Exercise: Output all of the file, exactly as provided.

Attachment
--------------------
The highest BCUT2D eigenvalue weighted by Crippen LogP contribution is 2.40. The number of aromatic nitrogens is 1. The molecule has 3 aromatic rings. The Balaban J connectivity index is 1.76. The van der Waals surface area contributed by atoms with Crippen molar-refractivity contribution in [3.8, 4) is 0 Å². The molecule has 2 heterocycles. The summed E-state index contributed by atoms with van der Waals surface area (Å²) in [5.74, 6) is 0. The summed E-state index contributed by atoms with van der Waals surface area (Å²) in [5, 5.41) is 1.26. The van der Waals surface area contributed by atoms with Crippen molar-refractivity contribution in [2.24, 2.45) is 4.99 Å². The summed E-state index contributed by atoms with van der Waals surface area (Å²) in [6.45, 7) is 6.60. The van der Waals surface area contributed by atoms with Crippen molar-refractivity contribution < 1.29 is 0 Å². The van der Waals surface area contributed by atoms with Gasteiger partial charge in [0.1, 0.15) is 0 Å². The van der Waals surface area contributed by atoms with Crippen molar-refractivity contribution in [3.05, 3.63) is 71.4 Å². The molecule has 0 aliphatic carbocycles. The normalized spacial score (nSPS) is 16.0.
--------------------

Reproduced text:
The highest BCUT2D eigenvalue weighted by Crippen LogP contribution is 2.40. The number of aromatic nitrogens is 1. The molecule has 3 aromatic rings. The Balaban J connectivity index is 1.76. The van der Waals surface area contributed by atoms with Crippen molar-refractivity contribution in [3.8, 4) is 0 Å². The molecule has 2 heterocycles. The summed E-state index contributed by atoms with van der Waals surface area (Å²) in [5.74, 6) is 0. The summed E-state index contributed by atoms with van der Waals surface area (Å²) in [5, 5.41) is 1.26. The van der Waals surface area contributed by atoms with Crippen molar-refractivity contribution in [2.24, 2.45) is 4.99 Å². The summed E-state index contributed by atoms with van der Waals surface area (Å²) in [6.45, 7) is 6.60. The van der Waals surface area contributed by atoms with Crippen molar-refractivity contribution < 1.29 is 0 Å². The van der Waals surface area contributed by atoms with Gasteiger partial charge in [0.1, 0.15) is 0 Å². The van der Waals surface area contributed by atoms with Crippen molar-refractivity contribution in [3.05, 3.63) is 71.4 Å². The molecule has 0 aliphatic carbocycles. The normalized spacial score (nSPS) is 16.0.